|Title||Numerical soil classification supports soil identification by citizen scientists using limited, simple soil observations|
|Publication Type||Journal Article|
|Year of Publication||2020|
|Authors||Maynard J, Salley S.W., Beaudette D., Herrick JE|
|Journal||Soil Science Society of America Journal|
|ARIS Log Number||368450|
|Keywords||characterizing soil profiles, landscape, numerical, smartphone-based technologies, soil classification algorithms, soil map unit component, specific point-location, sustainable soil management|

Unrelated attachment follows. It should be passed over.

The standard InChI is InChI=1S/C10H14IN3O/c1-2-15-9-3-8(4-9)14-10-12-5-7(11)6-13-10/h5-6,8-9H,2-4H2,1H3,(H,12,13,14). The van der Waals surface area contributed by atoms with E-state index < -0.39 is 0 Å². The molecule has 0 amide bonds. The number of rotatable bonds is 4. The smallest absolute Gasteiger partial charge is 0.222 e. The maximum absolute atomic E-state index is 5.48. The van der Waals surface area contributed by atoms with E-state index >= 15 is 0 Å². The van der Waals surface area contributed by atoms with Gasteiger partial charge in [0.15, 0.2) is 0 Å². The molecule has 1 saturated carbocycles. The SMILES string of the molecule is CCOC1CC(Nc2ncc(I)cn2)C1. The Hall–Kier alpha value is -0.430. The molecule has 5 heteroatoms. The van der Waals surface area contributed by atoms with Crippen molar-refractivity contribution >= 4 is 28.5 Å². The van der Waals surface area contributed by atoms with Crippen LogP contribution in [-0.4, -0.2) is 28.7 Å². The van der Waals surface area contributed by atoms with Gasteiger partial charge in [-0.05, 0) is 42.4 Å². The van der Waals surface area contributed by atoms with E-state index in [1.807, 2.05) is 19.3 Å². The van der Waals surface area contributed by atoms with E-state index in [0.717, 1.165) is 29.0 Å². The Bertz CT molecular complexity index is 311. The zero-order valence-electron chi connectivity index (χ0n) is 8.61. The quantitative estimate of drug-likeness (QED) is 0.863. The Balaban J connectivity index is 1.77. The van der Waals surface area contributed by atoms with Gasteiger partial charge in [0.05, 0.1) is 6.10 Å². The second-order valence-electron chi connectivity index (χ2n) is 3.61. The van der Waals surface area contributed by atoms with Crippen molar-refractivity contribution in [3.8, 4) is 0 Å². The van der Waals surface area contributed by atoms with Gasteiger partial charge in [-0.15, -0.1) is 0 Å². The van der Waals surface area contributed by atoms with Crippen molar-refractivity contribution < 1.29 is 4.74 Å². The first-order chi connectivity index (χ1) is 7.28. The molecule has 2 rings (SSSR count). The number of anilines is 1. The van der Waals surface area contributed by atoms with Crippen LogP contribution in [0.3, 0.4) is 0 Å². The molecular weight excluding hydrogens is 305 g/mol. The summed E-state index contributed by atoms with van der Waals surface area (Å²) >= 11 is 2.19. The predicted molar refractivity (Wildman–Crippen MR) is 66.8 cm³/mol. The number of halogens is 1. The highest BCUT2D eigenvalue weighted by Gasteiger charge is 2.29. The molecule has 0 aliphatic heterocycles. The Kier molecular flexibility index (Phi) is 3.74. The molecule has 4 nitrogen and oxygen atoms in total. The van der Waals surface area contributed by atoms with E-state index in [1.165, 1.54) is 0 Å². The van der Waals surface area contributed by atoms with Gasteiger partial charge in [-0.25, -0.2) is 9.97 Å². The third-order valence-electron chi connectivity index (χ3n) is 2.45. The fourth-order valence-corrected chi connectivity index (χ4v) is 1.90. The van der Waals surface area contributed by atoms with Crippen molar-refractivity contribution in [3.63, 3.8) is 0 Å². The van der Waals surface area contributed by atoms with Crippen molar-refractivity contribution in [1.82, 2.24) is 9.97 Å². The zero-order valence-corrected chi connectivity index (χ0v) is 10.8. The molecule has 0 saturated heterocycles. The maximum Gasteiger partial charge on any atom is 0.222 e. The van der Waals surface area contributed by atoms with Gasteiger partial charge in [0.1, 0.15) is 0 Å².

Accurately identifying the soil map unit component at a specific point-location or position within a landscape is critical for implementing sustainable soil management. Recent developments in smartphone-based technologies for characterizing soil profiles, coupled with improved numerical soil classification algorithms, have made it more accessible for non-soil scientists to sample, characterize, and classify soil profiles. The main objective of this study was to evaluate an operational soil classification framework for identifying the soil component at a point-location based on its numerical similarity to the soil components mapped in that area. To implement this testing framework, we used a subset of the United States National Cooperative Soil Survey Soil Characterization Database (NCSS–SCD) as our soil profile point dataset and the U.S. Soil Survey Geographic (SSURGO) database for querying profile data of mapped soil classes in the area surrounding each point. Numerical similarity was tested using soil property data representing different degrees of generalization, both in terms of geographic space (i.e., depth-wise variably) and feature space (e.g., texture class vs. clay percentage). Three soil property groups (i.e., Novice, Expert, Expert-Plus) representing different levels of experience required for their measurement and three types of depth-support (i.e., genetic horizon, depth intervals, and depth functions) were evaluated. Using a simple set of soil property inputs (i.e., Novice: soil texture class,rock fragment volume class, and soil color) resulted in nearly as high classification accuracy (46-53%) as that achieved with an Expert (48-57%) dataset that included more precise determinations (percent sand, silt, clay, and rock fragment volume), and virtually no further improvement with the addition of pH and organic matter in the Expert-Plus dataset (53-60%). A measure of management relevant accuracy was assessed using correlated Ecological Sites (ESDs) and Land Capability Classifications (LCC) which followed similar trends for the Novice (ESD: 78-82%; LCC: 70-76%), Expert (ESD: 79-84%; LCC: 71-77%), and Expert-Plus (ESD: 83-85%; LCC: 74-79%) datasets. This study also showed minimal effect from the type of depth-support used to represent depth-wise variability.